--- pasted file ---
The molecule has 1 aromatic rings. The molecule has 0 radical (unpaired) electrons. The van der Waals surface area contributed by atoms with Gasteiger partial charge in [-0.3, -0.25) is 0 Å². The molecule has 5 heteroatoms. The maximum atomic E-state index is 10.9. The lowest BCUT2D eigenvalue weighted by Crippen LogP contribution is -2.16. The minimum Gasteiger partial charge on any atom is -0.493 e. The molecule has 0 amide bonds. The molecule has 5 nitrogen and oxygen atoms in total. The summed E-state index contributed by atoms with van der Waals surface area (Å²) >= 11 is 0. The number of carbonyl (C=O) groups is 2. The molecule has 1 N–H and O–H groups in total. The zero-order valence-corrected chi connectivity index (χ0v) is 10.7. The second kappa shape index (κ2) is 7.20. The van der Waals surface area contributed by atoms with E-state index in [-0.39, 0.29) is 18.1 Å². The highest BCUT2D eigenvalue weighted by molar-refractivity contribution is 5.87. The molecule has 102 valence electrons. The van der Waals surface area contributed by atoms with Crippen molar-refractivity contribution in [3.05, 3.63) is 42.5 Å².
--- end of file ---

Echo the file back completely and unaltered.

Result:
The molecule has 1 aromatic rings. The molecule has 0 radical (unpaired) electrons. The van der Waals surface area contributed by atoms with Gasteiger partial charge in [-0.3, -0.25) is 0 Å². The molecule has 5 heteroatoms. The maximum atomic E-state index is 10.9. The lowest BCUT2D eigenvalue weighted by Crippen LogP contribution is -2.16. The minimum Gasteiger partial charge on any atom is -0.493 e. The molecule has 0 amide bonds. The molecule has 5 nitrogen and oxygen atoms in total. The summed E-state index contributed by atoms with van der Waals surface area (Å²) >= 11 is 0. The number of carbonyl (C=O) groups is 2. The molecule has 1 N–H and O–H groups in total. The zero-order valence-corrected chi connectivity index (χ0v) is 10.7. The second kappa shape index (κ2) is 7.20. The van der Waals surface area contributed by atoms with E-state index in [-0.39, 0.29) is 18.1 Å². The highest BCUT2D eigenvalue weighted by molar-refractivity contribution is 5.87. The molecule has 102 valence electrons. The van der Waals surface area contributed by atoms with Crippen molar-refractivity contribution in [3.05, 3.63) is 42.5 Å².